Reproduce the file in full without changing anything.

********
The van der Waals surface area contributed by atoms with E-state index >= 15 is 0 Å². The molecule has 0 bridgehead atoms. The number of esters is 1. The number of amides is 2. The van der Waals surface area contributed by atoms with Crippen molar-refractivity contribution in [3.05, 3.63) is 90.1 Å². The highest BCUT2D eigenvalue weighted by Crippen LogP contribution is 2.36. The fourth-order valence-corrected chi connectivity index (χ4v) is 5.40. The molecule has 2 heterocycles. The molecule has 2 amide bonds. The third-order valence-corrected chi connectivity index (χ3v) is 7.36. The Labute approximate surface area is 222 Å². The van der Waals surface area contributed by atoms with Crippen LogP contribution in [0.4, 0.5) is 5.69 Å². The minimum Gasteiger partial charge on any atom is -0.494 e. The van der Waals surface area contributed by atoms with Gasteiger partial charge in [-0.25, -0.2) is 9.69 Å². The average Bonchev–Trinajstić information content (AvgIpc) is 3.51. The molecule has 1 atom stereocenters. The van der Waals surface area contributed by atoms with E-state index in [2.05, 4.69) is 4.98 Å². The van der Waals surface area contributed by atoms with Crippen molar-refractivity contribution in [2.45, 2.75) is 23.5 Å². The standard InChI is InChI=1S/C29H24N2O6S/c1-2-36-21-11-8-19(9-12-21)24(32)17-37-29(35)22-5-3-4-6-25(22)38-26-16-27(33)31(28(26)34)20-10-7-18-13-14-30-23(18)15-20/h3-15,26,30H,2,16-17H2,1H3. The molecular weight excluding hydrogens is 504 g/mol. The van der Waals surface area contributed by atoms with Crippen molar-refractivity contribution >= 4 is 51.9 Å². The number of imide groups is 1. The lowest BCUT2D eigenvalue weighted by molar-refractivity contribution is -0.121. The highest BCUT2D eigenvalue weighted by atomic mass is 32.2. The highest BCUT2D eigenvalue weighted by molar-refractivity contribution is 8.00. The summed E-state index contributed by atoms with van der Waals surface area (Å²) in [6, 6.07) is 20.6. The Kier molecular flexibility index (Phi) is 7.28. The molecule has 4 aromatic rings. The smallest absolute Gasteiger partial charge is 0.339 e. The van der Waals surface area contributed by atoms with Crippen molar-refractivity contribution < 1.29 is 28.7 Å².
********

The van der Waals surface area contributed by atoms with E-state index >= 15 is 0 Å². The molecule has 0 bridgehead atoms. The number of esters is 1. The number of amides is 2. The van der Waals surface area contributed by atoms with Crippen molar-refractivity contribution in [3.05, 3.63) is 90.1 Å². The highest BCUT2D eigenvalue weighted by Crippen LogP contribution is 2.36. The fourth-order valence-corrected chi connectivity index (χ4v) is 5.40. The molecule has 2 heterocycles. The molecule has 2 amide bonds. The third-order valence-corrected chi connectivity index (χ3v) is 7.36. The Labute approximate surface area is 222 Å². The van der Waals surface area contributed by atoms with Crippen LogP contribution in [0.4, 0.5) is 5.69 Å². The minimum Gasteiger partial charge on any atom is -0.494 e. The van der Waals surface area contributed by atoms with Gasteiger partial charge in [-0.25, -0.2) is 9.69 Å². The average Bonchev–Trinajstić information content (AvgIpc) is 3.51. The molecule has 1 atom stereocenters. The van der Waals surface area contributed by atoms with E-state index in [2.05, 4.69) is 4.98 Å². The van der Waals surface area contributed by atoms with Crippen molar-refractivity contribution in [2.45, 2.75) is 23.5 Å². The standard InChI is InChI=1S/C29H24N2O6S/c1-2-36-21-11-8-19(9-12-21)24(32)17-37-29(35)22-5-3-4-6-25(22)38-26-16-27(33)31(28(26)34)20-10-7-18-13-14-30-23(18)15-20/h3-15,26,30H,2,16-17H2,1H3. The molecular weight excluding hydrogens is 504 g/mol. The van der Waals surface area contributed by atoms with Crippen molar-refractivity contribution >= 4 is 51.9 Å². The number of imide groups is 1. The lowest BCUT2D eigenvalue weighted by molar-refractivity contribution is -0.121. The highest BCUT2D eigenvalue weighted by atomic mass is 32.2. The highest BCUT2D eigenvalue weighted by molar-refractivity contribution is 8.00. The summed E-state index contributed by atoms with van der Waals surface area (Å²) in [6, 6.07) is 20.6. The Kier molecular flexibility index (Phi) is 7.28. The molecule has 4 aromatic rings. The smallest absolute Gasteiger partial charge is 0.339 e. The van der Waals surface area contributed by atoms with Crippen molar-refractivity contribution < 1.29 is 28.7 Å².